The effectiveness of advertising’s address to the unsophisticated reader also helps to drive the plot. Like Nesbit’s husband Hubert Bland, the Bastables’ father has failed in business because a partner has absconded with the funds of their joint venture. After the children vow to restore the family fortunes, Dicky, the second eldest boy, concludes that the obvious answer is to respond to one of the “advertisements in the papers, telling you that ladies and gentlemen can easily earn two pounds a week in their spare time, and to send two shillings for sample and instructions, carefully packed free from observation” (6). The garbled syntax of Dicky’s rendition, in which the instructions rather than the sample are carefully and discreetly packaged, highlights his uncritical susceptibility to a form of advertising that has today migrated to the Internet but that otherwise has not changed much over time.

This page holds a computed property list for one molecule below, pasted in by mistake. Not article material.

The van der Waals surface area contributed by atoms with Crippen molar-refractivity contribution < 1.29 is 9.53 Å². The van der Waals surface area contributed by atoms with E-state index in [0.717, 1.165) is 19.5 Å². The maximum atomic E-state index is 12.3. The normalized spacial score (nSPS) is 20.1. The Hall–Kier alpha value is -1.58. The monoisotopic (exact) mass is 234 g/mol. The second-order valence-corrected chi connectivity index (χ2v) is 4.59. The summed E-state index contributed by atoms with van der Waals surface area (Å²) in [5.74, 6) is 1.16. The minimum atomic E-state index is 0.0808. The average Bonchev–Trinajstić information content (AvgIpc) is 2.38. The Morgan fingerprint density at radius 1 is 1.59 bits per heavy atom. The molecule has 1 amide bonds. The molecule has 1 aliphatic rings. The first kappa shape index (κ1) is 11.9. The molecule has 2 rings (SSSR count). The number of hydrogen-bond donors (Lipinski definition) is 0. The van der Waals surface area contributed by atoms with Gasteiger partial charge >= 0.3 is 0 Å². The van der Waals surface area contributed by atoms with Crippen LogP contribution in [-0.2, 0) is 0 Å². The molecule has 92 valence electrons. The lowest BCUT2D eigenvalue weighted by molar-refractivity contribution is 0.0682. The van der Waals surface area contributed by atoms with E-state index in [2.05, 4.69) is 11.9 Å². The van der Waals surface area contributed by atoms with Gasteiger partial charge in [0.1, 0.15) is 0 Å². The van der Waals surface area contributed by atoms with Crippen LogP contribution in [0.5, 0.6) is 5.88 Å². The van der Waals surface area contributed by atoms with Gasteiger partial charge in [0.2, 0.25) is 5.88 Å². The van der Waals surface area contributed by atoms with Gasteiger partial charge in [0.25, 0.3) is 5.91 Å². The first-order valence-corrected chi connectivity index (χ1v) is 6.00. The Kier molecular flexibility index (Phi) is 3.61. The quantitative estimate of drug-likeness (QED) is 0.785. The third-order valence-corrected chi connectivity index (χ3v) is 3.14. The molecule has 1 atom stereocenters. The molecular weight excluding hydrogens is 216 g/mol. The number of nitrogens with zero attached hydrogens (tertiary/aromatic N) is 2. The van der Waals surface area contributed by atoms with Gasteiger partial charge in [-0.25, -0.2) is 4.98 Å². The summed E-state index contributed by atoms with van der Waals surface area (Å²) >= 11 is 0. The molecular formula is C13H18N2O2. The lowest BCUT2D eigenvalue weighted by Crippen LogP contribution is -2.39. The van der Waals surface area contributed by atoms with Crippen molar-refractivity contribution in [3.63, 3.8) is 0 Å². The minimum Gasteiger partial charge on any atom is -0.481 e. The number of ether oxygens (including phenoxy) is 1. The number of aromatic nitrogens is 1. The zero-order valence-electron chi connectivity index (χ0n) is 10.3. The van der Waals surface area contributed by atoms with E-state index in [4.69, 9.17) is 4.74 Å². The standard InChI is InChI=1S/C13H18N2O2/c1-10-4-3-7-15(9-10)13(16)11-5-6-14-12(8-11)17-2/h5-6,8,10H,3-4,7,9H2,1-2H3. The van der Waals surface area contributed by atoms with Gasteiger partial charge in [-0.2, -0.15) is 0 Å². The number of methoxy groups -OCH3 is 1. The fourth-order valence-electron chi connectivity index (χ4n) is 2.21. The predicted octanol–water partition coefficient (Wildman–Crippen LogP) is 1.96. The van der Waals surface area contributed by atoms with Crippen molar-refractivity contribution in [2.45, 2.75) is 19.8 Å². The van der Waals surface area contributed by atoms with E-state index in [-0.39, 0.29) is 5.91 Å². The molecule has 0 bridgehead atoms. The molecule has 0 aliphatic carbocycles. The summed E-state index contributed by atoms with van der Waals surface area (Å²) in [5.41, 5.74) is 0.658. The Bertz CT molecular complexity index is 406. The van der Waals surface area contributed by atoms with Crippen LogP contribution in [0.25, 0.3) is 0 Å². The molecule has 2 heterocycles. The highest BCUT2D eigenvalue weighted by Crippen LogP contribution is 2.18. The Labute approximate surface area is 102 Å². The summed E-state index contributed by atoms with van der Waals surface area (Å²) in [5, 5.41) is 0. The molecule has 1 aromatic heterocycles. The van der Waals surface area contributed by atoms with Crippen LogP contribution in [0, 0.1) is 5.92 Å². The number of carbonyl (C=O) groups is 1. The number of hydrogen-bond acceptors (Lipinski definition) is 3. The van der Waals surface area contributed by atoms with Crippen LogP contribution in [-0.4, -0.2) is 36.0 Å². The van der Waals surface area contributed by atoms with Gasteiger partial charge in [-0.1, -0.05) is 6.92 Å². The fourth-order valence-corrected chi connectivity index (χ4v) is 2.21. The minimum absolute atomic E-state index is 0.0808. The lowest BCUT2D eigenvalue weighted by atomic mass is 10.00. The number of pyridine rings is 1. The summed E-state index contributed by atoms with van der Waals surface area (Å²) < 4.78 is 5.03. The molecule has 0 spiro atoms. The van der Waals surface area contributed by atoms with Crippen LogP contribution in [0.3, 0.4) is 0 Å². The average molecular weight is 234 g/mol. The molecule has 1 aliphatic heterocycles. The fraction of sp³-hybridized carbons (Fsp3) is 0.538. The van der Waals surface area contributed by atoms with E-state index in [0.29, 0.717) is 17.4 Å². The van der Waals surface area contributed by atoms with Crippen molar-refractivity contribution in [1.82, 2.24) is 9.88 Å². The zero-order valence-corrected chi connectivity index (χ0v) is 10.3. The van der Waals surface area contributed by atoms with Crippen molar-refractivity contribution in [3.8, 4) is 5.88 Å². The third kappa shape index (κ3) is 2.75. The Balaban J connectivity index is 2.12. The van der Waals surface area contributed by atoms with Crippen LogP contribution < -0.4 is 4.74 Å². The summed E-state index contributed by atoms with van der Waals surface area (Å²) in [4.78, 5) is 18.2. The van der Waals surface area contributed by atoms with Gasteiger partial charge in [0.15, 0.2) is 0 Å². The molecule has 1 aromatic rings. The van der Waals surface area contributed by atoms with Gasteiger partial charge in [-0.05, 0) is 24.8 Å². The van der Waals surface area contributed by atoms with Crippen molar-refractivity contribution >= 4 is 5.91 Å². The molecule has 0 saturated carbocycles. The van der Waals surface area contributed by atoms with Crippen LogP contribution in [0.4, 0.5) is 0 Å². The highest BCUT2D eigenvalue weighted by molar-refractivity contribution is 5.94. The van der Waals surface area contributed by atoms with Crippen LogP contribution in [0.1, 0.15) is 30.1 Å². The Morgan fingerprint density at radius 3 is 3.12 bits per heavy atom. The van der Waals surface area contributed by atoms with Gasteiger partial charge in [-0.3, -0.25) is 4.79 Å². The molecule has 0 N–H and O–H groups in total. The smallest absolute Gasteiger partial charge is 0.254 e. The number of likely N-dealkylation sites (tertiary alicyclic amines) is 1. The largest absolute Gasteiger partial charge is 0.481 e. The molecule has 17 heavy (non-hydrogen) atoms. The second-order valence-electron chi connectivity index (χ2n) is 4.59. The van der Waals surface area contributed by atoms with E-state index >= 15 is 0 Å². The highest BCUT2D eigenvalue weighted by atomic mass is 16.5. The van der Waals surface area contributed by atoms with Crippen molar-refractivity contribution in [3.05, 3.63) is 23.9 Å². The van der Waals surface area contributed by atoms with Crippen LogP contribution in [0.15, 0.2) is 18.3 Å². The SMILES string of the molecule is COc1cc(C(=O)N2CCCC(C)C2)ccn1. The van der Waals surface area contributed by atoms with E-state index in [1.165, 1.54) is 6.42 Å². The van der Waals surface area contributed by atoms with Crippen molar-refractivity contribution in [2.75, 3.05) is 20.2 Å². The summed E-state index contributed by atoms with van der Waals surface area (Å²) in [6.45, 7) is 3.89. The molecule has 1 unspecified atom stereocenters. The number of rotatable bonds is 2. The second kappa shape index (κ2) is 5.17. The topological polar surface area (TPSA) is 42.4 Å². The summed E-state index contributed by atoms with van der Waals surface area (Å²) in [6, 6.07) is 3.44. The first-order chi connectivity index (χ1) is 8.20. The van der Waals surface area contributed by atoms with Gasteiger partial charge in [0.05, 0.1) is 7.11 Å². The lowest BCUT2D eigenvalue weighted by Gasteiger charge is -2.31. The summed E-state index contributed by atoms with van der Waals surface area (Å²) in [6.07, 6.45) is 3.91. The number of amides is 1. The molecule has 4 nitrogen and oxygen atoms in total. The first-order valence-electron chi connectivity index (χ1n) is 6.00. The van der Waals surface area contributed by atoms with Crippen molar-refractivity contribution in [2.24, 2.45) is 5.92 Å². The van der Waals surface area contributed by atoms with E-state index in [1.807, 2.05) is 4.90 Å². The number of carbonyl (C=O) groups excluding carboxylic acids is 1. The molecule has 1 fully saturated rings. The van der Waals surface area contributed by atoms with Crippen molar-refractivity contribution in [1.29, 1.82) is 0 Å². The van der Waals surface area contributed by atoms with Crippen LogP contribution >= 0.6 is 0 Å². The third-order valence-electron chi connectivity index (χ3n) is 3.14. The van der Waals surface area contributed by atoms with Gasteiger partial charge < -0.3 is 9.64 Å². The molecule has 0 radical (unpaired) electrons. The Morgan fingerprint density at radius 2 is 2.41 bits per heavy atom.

The money-making method in question turns out to be selling sherry, which the children find difficult because they are too young to be successful hucksters of this particular product. Even so, they have absorbed the patter, as becomes clear from Alice’s approach to the butcher: “I want to call your attention to a sample of sherry wine I have here. It is called Castilian something or other, and at the price it is unequalled for flavour and bouquet” (77). Significantly, their comically doomed entrance into the wine business is not the first of their efforts to arise from a susceptibility to advertisements; earlier, Dicky has drawn his siblings’ attention to two other pitches. One claims, “£100 secures partnership in lucrative business for sale of useful patent. £10 weekly. No personal attendance necessary. Jobbins, 300, Old Street Road” (58), and the second (which they expect to be the source of the £100) is a come-on from a moneylender promising “cash from £20 to £10,000 on ladies’ or gentlemen’s note of hand alone, without security. No fees. No inquiries. Absolute privacy guaranteed” (59). Although the moneylender refuses to provide the desired loan to such youthful clients and warns them that the Jobbins advertisement is fraudulent, and, although experience has shown that Dora’s “face came all red and rough when she used the Rosabella soap that was advertised to make the darkest complexion fair as the lily” (88),[5] the children’s faith in advertising remains unshaken throughout the novel. What Nesbit invokes here is the power of the text, and specifically the commercial and overtly manipulative text, to shape its reader’s vision of the adult world. Fraudulent though these advertisements may be, their very power to mislead depends upon one’s willingness to take them at face value as reliable guides in decision-making, as the Bastables do. While the Bastables also consume texts whose primary audience is children, the importance of the advertisement aimed ostensibly at adults indicates that in the realm of reading, there is no separate and protected space for the young. Just as Nesbit’s work was serialized in periodicals bought primarily by adults, children are always already implicated in the marketplace.